Yesterday I shared a New Year’s goal about continuing my
quest to make more homemade, made from scratch ingredients, basically reducing
processed food/ingredients when possible. I mentioned that transferring to
dried beans for most of my cooking was a change I was making.
have any added, well anything. And dried beans are really actually quite easy
to prepare, you just need a little to think ahead.
planning/recipe site Food on the Table. I have since added to it, to include
even more tips for cooking dried beans and also share some of my favorite
recipes using dried beans.
Beans are a magical food, full of flavor, protein, fiber, and nutrition. For being so good for you, it is hard to believe that beans are so inexpensive and easily accessible at all grocery stores.
Dried beans, with their long shelf life, are certainly more economic and healthier than the canned counterpart. However, they do require a bit of knowledge and know how to cook them properly. Below are some basic bean cooking tips.
Storing Dried Beans: Dried beans can be stored in their original packaging, plastic or glass storage containers for up to one year, if stored in a cool dry place. For food storage purposes, it is best to store dry beans in a sealed can. If stored in this fashion, dried beans for food storage will keep for up to ten years.
Standard Soaking: Altitude, humidity, freshness and the variety of beans can all affect the overall outcome of cooked beans. All dried beans, except lentils and split peas, require soaking the beans prior to cooking, to yield the best and most consistent results. Before soaking, pick through dried beans removing any beans that are broken or discolored and rinse beans under cold water. Pour beans into a large bowl and cover with at least two inches of water. Cover, place in refrigerator and allow beans to soak for 6-8 hours or overnight.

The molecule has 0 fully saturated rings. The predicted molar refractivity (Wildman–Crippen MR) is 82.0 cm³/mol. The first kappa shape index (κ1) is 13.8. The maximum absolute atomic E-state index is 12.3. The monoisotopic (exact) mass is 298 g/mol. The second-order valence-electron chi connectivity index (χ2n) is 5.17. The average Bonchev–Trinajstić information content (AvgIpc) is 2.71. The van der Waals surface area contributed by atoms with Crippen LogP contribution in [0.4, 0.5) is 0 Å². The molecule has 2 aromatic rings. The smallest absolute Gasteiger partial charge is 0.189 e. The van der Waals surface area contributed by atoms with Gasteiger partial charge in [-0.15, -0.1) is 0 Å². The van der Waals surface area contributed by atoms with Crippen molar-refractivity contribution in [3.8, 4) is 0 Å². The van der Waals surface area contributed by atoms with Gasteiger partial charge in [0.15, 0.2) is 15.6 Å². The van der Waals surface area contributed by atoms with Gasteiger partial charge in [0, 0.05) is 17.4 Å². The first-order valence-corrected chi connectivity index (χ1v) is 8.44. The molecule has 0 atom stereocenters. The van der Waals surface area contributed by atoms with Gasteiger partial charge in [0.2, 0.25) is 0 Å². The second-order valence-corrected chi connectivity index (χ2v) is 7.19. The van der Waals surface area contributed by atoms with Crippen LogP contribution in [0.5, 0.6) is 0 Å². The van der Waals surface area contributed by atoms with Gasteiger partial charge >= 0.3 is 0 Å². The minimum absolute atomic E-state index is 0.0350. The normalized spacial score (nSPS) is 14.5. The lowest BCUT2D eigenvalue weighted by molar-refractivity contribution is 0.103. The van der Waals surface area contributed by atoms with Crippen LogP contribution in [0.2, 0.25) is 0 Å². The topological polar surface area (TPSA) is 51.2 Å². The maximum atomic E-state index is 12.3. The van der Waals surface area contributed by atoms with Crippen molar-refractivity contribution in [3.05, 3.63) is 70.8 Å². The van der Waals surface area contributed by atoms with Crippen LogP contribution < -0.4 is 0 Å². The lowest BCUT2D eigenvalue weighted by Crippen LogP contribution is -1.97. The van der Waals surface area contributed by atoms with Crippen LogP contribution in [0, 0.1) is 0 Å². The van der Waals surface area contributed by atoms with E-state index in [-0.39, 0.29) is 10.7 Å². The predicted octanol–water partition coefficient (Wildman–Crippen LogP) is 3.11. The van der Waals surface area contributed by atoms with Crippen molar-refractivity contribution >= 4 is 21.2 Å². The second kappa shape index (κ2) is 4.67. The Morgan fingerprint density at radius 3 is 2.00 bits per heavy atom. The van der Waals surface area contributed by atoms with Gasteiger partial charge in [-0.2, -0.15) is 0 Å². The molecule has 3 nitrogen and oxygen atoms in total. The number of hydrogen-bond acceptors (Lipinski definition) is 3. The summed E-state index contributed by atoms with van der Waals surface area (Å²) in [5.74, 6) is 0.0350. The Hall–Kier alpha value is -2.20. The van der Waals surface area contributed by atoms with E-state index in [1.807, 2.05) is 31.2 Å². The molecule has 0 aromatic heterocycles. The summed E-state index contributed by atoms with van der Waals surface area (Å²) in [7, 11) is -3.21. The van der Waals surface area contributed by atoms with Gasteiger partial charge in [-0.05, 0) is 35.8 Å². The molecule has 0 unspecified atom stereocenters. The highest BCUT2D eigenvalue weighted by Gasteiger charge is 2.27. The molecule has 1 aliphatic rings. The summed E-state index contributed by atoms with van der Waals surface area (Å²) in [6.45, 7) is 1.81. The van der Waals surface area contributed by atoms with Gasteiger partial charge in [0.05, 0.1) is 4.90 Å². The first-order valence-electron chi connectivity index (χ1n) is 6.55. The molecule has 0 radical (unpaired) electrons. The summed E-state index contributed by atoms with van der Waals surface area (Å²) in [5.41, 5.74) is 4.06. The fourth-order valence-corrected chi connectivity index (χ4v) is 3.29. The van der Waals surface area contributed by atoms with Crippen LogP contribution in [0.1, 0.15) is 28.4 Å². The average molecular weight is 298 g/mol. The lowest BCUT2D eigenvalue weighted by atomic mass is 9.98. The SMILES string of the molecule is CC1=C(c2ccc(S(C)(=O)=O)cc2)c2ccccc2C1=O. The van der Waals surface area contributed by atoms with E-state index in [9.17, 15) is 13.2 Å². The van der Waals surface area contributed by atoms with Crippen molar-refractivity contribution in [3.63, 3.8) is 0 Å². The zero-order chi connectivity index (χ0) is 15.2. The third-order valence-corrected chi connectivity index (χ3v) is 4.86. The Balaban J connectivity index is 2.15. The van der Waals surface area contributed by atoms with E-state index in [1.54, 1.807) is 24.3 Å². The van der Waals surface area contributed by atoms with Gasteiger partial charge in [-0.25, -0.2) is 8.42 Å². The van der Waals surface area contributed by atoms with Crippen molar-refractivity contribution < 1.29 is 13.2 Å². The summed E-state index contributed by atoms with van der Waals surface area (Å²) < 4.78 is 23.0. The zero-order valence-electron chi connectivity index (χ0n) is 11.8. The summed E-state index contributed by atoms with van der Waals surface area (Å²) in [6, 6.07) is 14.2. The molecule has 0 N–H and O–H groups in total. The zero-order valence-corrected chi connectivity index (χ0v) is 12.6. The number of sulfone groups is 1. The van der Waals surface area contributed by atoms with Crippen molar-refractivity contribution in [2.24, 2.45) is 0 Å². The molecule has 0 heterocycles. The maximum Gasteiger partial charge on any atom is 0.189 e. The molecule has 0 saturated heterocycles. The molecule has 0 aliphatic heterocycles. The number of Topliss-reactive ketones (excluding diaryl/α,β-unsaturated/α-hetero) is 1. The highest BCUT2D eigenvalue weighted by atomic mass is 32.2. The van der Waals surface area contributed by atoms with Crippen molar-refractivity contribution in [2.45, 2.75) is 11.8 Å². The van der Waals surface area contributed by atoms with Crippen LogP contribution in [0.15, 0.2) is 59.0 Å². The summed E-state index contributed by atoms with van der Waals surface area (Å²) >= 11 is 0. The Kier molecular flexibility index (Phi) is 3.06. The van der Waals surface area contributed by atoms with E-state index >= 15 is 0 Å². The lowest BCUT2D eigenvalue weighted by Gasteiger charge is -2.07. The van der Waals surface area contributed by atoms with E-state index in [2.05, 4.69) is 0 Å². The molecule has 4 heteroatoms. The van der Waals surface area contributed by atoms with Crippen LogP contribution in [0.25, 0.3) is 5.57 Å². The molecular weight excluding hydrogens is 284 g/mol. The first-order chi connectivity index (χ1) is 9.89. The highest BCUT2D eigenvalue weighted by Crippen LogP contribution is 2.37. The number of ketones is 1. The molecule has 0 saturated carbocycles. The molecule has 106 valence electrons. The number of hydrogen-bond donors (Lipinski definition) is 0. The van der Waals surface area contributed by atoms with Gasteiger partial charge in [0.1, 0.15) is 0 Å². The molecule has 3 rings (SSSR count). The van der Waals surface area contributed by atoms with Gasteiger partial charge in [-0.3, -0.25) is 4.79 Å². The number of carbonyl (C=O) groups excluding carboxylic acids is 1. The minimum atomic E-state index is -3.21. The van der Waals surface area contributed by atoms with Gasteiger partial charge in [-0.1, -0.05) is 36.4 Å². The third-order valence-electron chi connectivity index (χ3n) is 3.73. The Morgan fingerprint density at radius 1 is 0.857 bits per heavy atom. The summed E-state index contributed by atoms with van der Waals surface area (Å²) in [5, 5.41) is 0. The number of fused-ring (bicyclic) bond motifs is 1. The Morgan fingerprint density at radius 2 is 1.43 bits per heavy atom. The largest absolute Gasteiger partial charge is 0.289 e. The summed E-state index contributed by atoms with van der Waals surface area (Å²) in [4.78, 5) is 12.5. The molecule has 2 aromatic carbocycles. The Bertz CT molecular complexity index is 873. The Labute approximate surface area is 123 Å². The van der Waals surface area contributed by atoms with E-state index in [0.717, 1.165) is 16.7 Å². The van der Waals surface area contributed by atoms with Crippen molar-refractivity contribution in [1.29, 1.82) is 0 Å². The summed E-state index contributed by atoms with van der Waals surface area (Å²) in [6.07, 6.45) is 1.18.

Quick soaking: Rinse and pick through beans as directed for standard soaking. Then place beans in a large pot and cover with at least two inches of water. Heat beans to a boil and cook for 10 minutes. Cover, turn off heat and let beans soak for 1 ½-2 hours.
Cooking: After soaking, dried beans can be cooked a variety of ways. These popular cooking methods include cooking on the stove top, in a pressure cooker or slow cooker. After soaking the appropriate time, dump soaking water and rinse beans. Place rinsed beans into a large stock pot, slow cooker, or pressure cooker and cover completely with 2-3 inches of fresh water. Cover and cook on low for 8-10 hours or on high for 4-6 hours in the slow cooker; 1-3 hours on low heat on the stove top, or for 8-10 minutes in a pressure cooker.
Red Kidney Beans: Dried red kidney beans contain a natural toxin called Lectin, which can be highly dangerous if not cooked properly. To properly and safely cook dried red kidney beans, rinse and soak beans for 8-18 hours. After soaking, discard water and rinse beans. Add beans to large pot and bring to a full boil. Boil for at least 10 minutes before continue cooking per directions listed above.
Storing Cooked and Presoaked Beans: Dried beans that have been soaked and drained can be frozen, for 2-3 months, and cooked later. If not freezing, beans that have been soaked should be cooked immediately. Cooked beans can be drained and stored in the refrigerator for 3-4 days. When storing cooked beans, portion beans into standard servings and place in freezer safe packaging. If freezing, precooked beans will keep for up to 6 months. Keep in mind if freezing cooked or quick soaked beans, allow beans to cool completely before placing in the freezer. To thaw, place frozen beans in refrigerator and thaw for 6-8 hours, or use defrost setting on microwave.
Using: Once cooked, beans are a versatile food that can be enjoyed in soups, burritos, salads, chilies, or simple side dishes. Use 1 ½ cups cooked beans per 1 (15 ounce) can of beans called for in a recipe.
Ready to get cookin’ with those dried beans? Check out some of these hearty bean recipes:
Lentil Bean Soup (Kitchen Concoctions)
Slow Cooker Bourbon Baked Beans (A Year of Slow Cooking)
Classic Red Beans and Rice (Kitchen Concoctions)
Homemade Spicy Refried Beans (What’s Gaby Cooking)
Falafel (Kitchen Concoctions)
Halibut over Cannellini Beans with Gremolata (Seaweed Snacks)
Cantina Pinto Beans (Kitchen Concoctions)
Winter Breakfast Chili Over Eggs in Sourdough Bowls (Willow Bird Baking)